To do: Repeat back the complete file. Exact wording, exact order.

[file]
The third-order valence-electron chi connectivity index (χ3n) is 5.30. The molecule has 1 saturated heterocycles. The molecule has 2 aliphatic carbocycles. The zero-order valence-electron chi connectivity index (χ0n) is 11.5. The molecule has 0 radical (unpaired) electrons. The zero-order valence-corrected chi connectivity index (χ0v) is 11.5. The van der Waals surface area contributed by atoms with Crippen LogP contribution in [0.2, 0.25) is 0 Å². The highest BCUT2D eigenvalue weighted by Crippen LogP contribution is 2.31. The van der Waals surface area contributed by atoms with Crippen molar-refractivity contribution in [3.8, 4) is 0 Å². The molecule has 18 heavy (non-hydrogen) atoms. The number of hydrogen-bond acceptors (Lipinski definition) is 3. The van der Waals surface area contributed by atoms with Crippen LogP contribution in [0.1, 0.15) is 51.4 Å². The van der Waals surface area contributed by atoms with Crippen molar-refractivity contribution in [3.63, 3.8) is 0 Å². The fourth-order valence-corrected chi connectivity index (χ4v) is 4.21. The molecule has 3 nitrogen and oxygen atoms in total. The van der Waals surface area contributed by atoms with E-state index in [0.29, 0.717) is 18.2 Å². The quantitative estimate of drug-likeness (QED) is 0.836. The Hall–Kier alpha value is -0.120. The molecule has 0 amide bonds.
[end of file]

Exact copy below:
The third-order valence-electron chi connectivity index (χ3n) is 5.30. The molecule has 1 saturated heterocycles. The molecule has 2 aliphatic carbocycles. The zero-order valence-electron chi connectivity index (χ0n) is 11.5. The molecule has 0 radical (unpaired) electrons. The zero-order valence-corrected chi connectivity index (χ0v) is 11.5. The van der Waals surface area contributed by atoms with Crippen LogP contribution in [0.2, 0.25) is 0 Å². The highest BCUT2D eigenvalue weighted by Crippen LogP contribution is 2.31. The van der Waals surface area contributed by atoms with Crippen molar-refractivity contribution in [3.8, 4) is 0 Å². The molecule has 18 heavy (non-hydrogen) atoms. The number of hydrogen-bond acceptors (Lipinski definition) is 3. The van der Waals surface area contributed by atoms with Crippen LogP contribution in [0.1, 0.15) is 51.4 Å². The van der Waals surface area contributed by atoms with Crippen molar-refractivity contribution in [3.63, 3.8) is 0 Å². The fourth-order valence-corrected chi connectivity index (χ4v) is 4.21. The molecule has 3 nitrogen and oxygen atoms in total. The van der Waals surface area contributed by atoms with E-state index in [0.29, 0.717) is 18.2 Å². The quantitative estimate of drug-likeness (QED) is 0.836. The Hall–Kier alpha value is -0.120. The molecule has 0 amide bonds.